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By Joe Matera
First formed in Glasgow in 1977, Scottish band Simple Minds celebrate 45 years as a musical unit this year. Although the band underwent lineup changes along the way, its two main songwriters and founding members, vocalist Jim Kerr and guitarist Charlie Burchill remained a constant.
Their first commercial breakthrough came in 1982 in the UK and Europe with their fifth studio release, New Golden Dream (81–82–83–84) but it wasn’t until 1985 that their single, ‘Don’t You (Forget About Me)’ which featured in the 1985 film, The breakfast club that the group finally broke into the lucrative US market with the single topping the US Billboard charts. Their seventh studio album, Once upon a time released later that same year, further strengthened their commercial position in the United States.
This month, the group releases its nineteenth studio album, direction of the heart. During a stopover in France on their recent European getaway, Kerr, 63, spoke with Gold mine.
GOLD MINE: The new album, direction of the heart is a record with electro-rock sounds. As it was recorded remotely and in various studios across several countries, did the changing environment have an influence on the final result?
Jim Kerr: I don’t think moving around particularly influenced the sound. However, if you have been in a good place where you feel good and have energy and creativity, there is no doubt that it has an influence. The thing that overshadows this album was the COVID thing. We were all working around that. We have spent many of these months of confinement in Sicily where I live and where Charlie (Burchill), my songwriting partner, also lives. So that gave us a laser light which, between there and Germany where we also worked, Charlie and I worked on writing the songs.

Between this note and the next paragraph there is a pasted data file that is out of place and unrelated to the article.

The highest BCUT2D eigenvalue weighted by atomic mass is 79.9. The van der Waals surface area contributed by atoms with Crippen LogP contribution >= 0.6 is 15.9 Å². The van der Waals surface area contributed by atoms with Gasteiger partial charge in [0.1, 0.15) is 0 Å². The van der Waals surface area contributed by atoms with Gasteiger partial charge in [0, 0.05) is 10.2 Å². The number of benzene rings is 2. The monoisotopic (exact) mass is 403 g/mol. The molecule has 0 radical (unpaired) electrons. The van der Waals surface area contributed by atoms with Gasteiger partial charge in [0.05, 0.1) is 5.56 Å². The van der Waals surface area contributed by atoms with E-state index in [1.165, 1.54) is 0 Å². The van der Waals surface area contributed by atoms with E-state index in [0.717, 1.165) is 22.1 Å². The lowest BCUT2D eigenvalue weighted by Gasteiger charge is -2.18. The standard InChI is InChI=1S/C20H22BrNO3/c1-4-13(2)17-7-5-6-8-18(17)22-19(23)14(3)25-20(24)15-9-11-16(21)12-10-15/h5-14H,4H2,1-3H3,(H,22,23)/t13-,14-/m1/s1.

GM: Were you surprised by the resounding success of “Promised You a Miracle” which gave Simple Minds their very first UK hit?
Jim Kerr: When I first heard the riff for “Promise You a Miracle”, after Charlie had invented it, I immediately thought he was going to do it for us. With each release we were climbing up the pop charts and so between that and the growing live audience, it was only a matter of time to find a pop song that was in tune with it all. I think if we had sat down and tried to write a pop song, I don’t think it could have happened. But walking into the room that day and hearing Charlie play along to the melody, I knew it was going to do it, just hearing that riff. It’s not so much a pop song, it’s just a Simple Minds pop song. A song that I felt would open doors for us.
GM: New Golden Dream (81-82-83-84) has been cited as a big influence on U2 and their producers Daniel Lanois and Brian Eno.
Jim Kerr: Yes, they said it and it’s very nice of them to say it. I know the band released a book several years ago that detailed the recording sessions for The unforgettable fire album and there’s a lot in there about the music they were listening to at the time and New golden dream is mentioned a lot. Personally, I don’t really hear it, but it’s very generous and a compliment for them to say that.
GM: “Don’t You (Forget About Me)” transcended the movie it originally came from, while the movie sounds dated now, your song isn’t. Do you think the song would achieve the same kind of success if it were released today, either as part of a movie soundtrack or as part of an album?
Jim Kerr: I marvel that the song sounds so fresh and pervasive. But would it be a success if it were released today? No, it wouldn’t be because what music isn’t playing on the radio now? But based on the premise that a good song is always appreciated by later generations, I think it’s become a song of a generation because of the combination of the movie and all the other stuff and I think the other generations seem to relate to the iconicity of it; it’s an authentic 80s song. Other than that, I think there’s so much joy in the song and it’s a feeling that most people can relate to.
GM: This song was originally offered and rejected by both Bryan Ferry and Billy Idol, but the fact that Simple Minds recorded it led to the band achieving their first US No. 1 single.